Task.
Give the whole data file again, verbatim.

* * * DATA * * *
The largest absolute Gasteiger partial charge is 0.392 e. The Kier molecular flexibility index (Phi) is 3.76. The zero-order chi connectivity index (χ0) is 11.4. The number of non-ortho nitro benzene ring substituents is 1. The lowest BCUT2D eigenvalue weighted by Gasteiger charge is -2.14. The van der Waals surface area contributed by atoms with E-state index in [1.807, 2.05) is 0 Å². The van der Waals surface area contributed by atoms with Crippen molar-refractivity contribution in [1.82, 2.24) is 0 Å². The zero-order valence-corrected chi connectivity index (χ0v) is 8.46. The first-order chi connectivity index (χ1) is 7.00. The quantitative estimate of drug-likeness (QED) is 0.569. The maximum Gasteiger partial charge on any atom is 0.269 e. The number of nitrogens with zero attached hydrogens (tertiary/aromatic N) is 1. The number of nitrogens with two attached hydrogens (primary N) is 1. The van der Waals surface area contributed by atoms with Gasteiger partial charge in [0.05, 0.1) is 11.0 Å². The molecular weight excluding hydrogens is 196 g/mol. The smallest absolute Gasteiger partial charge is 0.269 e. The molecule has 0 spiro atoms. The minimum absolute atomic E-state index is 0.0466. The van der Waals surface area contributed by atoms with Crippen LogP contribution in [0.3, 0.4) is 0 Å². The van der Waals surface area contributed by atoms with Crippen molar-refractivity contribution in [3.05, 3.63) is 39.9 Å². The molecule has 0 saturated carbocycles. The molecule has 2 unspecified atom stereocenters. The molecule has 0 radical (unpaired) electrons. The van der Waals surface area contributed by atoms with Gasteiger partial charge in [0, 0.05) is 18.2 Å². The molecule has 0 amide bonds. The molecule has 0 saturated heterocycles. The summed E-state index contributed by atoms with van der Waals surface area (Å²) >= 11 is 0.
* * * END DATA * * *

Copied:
The largest absolute Gasteiger partial charge is 0.392 e. The Kier molecular flexibility index (Phi) is 3.76. The zero-order chi connectivity index (χ0) is 11.4. The number of non-ortho nitro benzene ring substituents is 1. The lowest BCUT2D eigenvalue weighted by Gasteiger charge is -2.14. The van der Waals surface area contributed by atoms with E-state index in [1.807, 2.05) is 0 Å². The van der Waals surface area contributed by atoms with Crippen molar-refractivity contribution in [1.82, 2.24) is 0 Å². The zero-order valence-corrected chi connectivity index (χ0v) is 8.46. The first-order chi connectivity index (χ1) is 7.00. The quantitative estimate of drug-likeness (QED) is 0.569. The maximum Gasteiger partial charge on any atom is 0.269 e. The number of nitrogens with zero attached hydrogens (tertiary/aromatic N) is 1. The number of nitrogens with two attached hydrogens (primary N) is 1. The van der Waals surface area contributed by atoms with Gasteiger partial charge in [0.05, 0.1) is 11.0 Å². The molecular weight excluding hydrogens is 196 g/mol. The smallest absolute Gasteiger partial charge is 0.269 e. The molecule has 0 spiro atoms. The minimum absolute atomic E-state index is 0.0466. The van der Waals surface area contributed by atoms with Crippen LogP contribution in [0.3, 0.4) is 0 Å². The van der Waals surface area contributed by atoms with Crippen molar-refractivity contribution in [3.05, 3.63) is 39.9 Å². The molecule has 0 saturated carbocycles. The molecule has 2 unspecified atom stereocenters. The molecule has 0 radical (unpaired) electrons. The van der Waals surface area contributed by atoms with Gasteiger partial charge in [0, 0.05) is 18.2 Å². The molecule has 0 amide bonds. The molecule has 0 saturated heterocycles. The summed E-state index contributed by atoms with van der Waals surface area (Å²) >= 11 is 0.